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Tuesday, November 13, 2007

Facebook Fridays

A mistitled article - found via Bill Ives on the FastForward blog - Serena Software Adopts Facebook as Corporate Intranet.

The real focus of the article is how Serena Software has adopted a practice called Facebook Fridays:
Each Friday, employees are granted one hour of personal time to spend on their Facebook profiles and connect with co-workers, customers, family and friends. This initiative will start today and will be rolled out in 18 countries where the company has offices.

If you think about it, this is somewhat similar to having a company lunch, but probably much more effective at getting connections to happen in interesting ways. You are more likely to connect farther away from people you know. Although my guess is that you need to do some seeding of ideas and techniques to make it effective.

Of course, it's helpful to have a CEO say things like:
“Social networking tools like Facebook can bring us back together, help us get to know each other as people, help us understand our business and our products, and help us better serve our customers-on demand. A corporate culture that fosters a sense of community and fun will ultimately help us get more done. Companies that do not embrace social networking are making a huge mistake.”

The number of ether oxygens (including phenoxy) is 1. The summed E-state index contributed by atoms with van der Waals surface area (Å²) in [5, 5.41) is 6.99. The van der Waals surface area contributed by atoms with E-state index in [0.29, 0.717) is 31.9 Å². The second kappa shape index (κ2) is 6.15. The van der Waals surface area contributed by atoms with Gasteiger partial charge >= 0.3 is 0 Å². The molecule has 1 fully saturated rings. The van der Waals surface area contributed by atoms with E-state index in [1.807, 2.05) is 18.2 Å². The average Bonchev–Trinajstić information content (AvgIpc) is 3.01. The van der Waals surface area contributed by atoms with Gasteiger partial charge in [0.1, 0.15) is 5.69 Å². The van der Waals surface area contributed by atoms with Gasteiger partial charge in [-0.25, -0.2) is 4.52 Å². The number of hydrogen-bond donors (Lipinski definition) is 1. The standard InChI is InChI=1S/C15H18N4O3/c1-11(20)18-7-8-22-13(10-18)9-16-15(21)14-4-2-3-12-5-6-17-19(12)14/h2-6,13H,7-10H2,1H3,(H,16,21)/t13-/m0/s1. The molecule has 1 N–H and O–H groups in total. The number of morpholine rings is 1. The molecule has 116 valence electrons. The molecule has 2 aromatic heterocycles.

Anonymous said...

Interesting approach. In my organisation, anything that is classified as a social network is blocled. Fow a while that included Ning, but somehow the Ning communities have managed to escape the ban.

The PTB look on it as social not-working.

bschlenker said...

This just STINKS of command and control! Its like casual fridays! What a joke!

"Gee, oh thank you Mr. Manager for letting me go to Facebook. I promise to do my job better now"

Companies need to just let it go and learn to trust their employees. I could go on but I won't.

Tony Karrer said...

Wow, Brent, I so disagree with you on this one.

There are going to be a lot of people in companies that have no idea how they could use these tools to network in their companies. This could be a great way to help them.

Further, this really makes the culture of being an open company obvious.

I hear you about control, but I disagree that this smacks of too much control.

Joitske said...

Thanks for this! There seem to be 2 main approaches within organisations - blocking and fear for internet/web2.0 stuff and stimulating it. Would the second type of organisation be more effective/survive better?